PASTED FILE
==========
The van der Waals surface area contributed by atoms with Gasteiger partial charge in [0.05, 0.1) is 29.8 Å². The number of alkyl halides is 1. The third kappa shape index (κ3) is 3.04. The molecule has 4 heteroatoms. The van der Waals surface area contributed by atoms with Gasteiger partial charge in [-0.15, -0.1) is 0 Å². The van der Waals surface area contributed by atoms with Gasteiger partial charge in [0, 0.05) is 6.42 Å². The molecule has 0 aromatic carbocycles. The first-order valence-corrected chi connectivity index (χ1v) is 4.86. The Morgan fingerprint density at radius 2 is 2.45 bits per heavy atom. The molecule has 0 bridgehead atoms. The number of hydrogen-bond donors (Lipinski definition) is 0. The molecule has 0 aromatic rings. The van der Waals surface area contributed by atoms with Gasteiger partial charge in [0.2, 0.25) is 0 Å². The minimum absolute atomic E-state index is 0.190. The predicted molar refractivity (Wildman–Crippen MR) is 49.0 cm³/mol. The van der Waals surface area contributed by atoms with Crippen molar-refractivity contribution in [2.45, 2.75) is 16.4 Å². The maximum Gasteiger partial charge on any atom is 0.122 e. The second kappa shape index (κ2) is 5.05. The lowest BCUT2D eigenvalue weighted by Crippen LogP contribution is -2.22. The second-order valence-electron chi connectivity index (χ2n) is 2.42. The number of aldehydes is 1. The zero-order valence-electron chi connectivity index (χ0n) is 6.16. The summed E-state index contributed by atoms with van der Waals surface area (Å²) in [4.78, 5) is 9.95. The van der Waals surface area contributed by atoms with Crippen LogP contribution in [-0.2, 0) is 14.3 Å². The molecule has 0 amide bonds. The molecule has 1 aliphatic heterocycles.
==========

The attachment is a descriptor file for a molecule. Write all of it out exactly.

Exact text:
The van der Waals surface area contributed by atoms with Gasteiger partial charge in [0.05, 0.1) is 29.8 Å². The number of alkyl halides is 1. The third kappa shape index (κ3) is 3.04. The molecule has 4 heteroatoms. The van der Waals surface area contributed by atoms with Gasteiger partial charge in [-0.15, -0.1) is 0 Å². The van der Waals surface area contributed by atoms with Gasteiger partial charge in [0, 0.05) is 6.42 Å². The molecule has 0 aromatic carbocycles. The first-order valence-corrected chi connectivity index (χ1v) is 4.86. The Morgan fingerprint density at radius 2 is 2.45 bits per heavy atom. The molecule has 0 bridgehead atoms. The number of hydrogen-bond donors (Lipinski definition) is 0. The molecule has 0 aromatic rings. The van der Waals surface area contributed by atoms with Gasteiger partial charge in [0.2, 0.25) is 0 Å². The minimum absolute atomic E-state index is 0.190. The predicted molar refractivity (Wildman–Crippen MR) is 49.0 cm³/mol. The van der Waals surface area contributed by atoms with Crippen molar-refractivity contribution in [2.45, 2.75) is 16.4 Å². The maximum Gasteiger partial charge on any atom is 0.122 e. The second kappa shape index (κ2) is 5.05. The lowest BCUT2D eigenvalue weighted by Crippen LogP contribution is -2.22. The second-order valence-electron chi connectivity index (χ2n) is 2.42. The number of aldehydes is 1. The zero-order valence-electron chi connectivity index (χ0n) is 6.16. The summed E-state index contributed by atoms with van der Waals surface area (Å²) in [4.78, 5) is 9.95. The van der Waals surface area contributed by atoms with Crippen LogP contribution in [-0.2, 0) is 14.3 Å². The molecule has 0 amide bonds. The molecule has 1 aliphatic heterocycles.